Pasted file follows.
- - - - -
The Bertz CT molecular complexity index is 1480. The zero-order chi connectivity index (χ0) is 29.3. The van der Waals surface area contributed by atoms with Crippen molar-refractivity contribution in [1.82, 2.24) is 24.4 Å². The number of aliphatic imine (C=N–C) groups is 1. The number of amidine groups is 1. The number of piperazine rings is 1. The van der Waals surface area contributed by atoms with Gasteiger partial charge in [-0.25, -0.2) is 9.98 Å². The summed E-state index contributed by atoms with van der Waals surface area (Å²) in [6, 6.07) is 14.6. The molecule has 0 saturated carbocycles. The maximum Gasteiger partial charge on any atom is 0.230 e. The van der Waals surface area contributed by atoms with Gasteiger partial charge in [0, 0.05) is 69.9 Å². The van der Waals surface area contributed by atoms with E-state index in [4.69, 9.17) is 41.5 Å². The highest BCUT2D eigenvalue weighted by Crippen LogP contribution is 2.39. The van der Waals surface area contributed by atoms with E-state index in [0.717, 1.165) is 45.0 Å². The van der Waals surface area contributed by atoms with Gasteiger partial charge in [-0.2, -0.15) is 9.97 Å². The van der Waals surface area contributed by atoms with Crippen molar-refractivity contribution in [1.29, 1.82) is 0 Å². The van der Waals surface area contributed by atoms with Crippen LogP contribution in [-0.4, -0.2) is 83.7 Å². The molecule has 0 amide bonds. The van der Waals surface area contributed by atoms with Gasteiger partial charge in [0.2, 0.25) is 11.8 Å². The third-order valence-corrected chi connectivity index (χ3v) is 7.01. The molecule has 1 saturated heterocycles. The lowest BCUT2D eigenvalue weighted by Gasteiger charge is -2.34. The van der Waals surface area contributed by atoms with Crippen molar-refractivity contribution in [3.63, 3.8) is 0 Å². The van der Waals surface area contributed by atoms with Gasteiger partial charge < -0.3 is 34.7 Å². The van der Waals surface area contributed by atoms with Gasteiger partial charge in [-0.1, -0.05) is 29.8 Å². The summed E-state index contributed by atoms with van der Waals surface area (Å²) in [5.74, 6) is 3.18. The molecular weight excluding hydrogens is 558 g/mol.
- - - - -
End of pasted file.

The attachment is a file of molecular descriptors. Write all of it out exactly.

The Bertz CT molecular complexity index is 1480. The zero-order chi connectivity index (χ0) is 29.3. The van der Waals surface area contributed by atoms with Crippen molar-refractivity contribution in [1.82, 2.24) is 24.4 Å². The number of aliphatic imine (C=N–C) groups is 1. The number of amidine groups is 1. The number of piperazine rings is 1. The van der Waals surface area contributed by atoms with Gasteiger partial charge in [-0.25, -0.2) is 9.98 Å². The summed E-state index contributed by atoms with van der Waals surface area (Å²) in [6, 6.07) is 14.6. The molecule has 0 saturated carbocycles. The maximum Gasteiger partial charge on any atom is 0.230 e. The van der Waals surface area contributed by atoms with Gasteiger partial charge in [0, 0.05) is 69.9 Å². The van der Waals surface area contributed by atoms with E-state index in [4.69, 9.17) is 41.5 Å². The highest BCUT2D eigenvalue weighted by Crippen LogP contribution is 2.39. The van der Waals surface area contributed by atoms with E-state index in [0.717, 1.165) is 45.0 Å². The van der Waals surface area contributed by atoms with Gasteiger partial charge in [-0.2, -0.15) is 9.97 Å². The van der Waals surface area contributed by atoms with Crippen molar-refractivity contribution in [1.29, 1.82) is 0 Å². The van der Waals surface area contributed by atoms with Crippen LogP contribution in [-0.4, -0.2) is 83.7 Å². The molecule has 0 amide bonds. The van der Waals surface area contributed by atoms with Gasteiger partial charge in [0.2, 0.25) is 11.8 Å². The third-order valence-corrected chi connectivity index (χ3v) is 7.01. The molecule has 1 saturated heterocycles. The lowest BCUT2D eigenvalue weighted by Gasteiger charge is -2.34. The van der Waals surface area contributed by atoms with Crippen molar-refractivity contribution in [3.63, 3.8) is 0 Å². The van der Waals surface area contributed by atoms with Gasteiger partial charge < -0.3 is 34.7 Å². The van der Waals surface area contributed by atoms with Gasteiger partial charge in [-0.1, -0.05) is 29.8 Å². The summed E-state index contributed by atoms with van der Waals surface area (Å²) in [5.74, 6) is 3.18. The molecular weight excluding hydrogens is 558 g/mol.